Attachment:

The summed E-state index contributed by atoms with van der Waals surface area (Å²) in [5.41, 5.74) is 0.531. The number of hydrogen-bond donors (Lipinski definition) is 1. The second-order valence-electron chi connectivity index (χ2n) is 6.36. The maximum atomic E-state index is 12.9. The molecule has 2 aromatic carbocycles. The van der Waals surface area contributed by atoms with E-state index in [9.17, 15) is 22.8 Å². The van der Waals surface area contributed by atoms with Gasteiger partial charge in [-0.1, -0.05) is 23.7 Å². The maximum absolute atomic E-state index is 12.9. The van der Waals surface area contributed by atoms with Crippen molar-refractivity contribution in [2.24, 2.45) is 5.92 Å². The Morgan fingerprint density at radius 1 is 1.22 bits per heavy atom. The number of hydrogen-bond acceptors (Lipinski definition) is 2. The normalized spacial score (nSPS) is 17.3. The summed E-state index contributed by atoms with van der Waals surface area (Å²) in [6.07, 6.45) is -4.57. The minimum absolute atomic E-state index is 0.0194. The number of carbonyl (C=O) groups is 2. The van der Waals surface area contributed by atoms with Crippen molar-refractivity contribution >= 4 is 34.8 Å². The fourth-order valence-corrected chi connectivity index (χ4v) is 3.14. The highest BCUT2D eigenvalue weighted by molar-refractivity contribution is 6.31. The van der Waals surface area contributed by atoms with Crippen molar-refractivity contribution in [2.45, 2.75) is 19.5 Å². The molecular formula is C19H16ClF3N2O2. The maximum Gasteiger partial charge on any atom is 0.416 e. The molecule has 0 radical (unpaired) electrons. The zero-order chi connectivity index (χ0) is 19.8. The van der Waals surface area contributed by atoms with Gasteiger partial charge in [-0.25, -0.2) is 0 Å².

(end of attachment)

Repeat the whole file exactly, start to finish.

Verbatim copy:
The summed E-state index contributed by atoms with van der Waals surface area (Å²) in [5.41, 5.74) is 0.531. The number of hydrogen-bond donors (Lipinski definition) is 1. The second-order valence-electron chi connectivity index (χ2n) is 6.36. The maximum atomic E-state index is 12.9. The molecule has 2 aromatic carbocycles. The van der Waals surface area contributed by atoms with E-state index in [9.17, 15) is 22.8 Å². The van der Waals surface area contributed by atoms with Gasteiger partial charge in [-0.1, -0.05) is 23.7 Å². The maximum absolute atomic E-state index is 12.9. The van der Waals surface area contributed by atoms with Crippen molar-refractivity contribution in [2.24, 2.45) is 5.92 Å². The Morgan fingerprint density at radius 1 is 1.22 bits per heavy atom. The number of hydrogen-bond acceptors (Lipinski definition) is 2. The normalized spacial score (nSPS) is 17.3. The summed E-state index contributed by atoms with van der Waals surface area (Å²) in [6.07, 6.45) is -4.57. The minimum absolute atomic E-state index is 0.0194. The number of carbonyl (C=O) groups is 2. The van der Waals surface area contributed by atoms with Crippen molar-refractivity contribution >= 4 is 34.8 Å². The fourth-order valence-corrected chi connectivity index (χ4v) is 3.14. The highest BCUT2D eigenvalue weighted by molar-refractivity contribution is 6.31. The van der Waals surface area contributed by atoms with Crippen molar-refractivity contribution in [2.45, 2.75) is 19.5 Å². The molecular formula is C19H16ClF3N2O2. The maximum Gasteiger partial charge on any atom is 0.416 e. The molecule has 0 radical (unpaired) electrons. The zero-order chi connectivity index (χ0) is 19.8. The van der Waals surface area contributed by atoms with Gasteiger partial charge in [-0.25, -0.2) is 0 Å².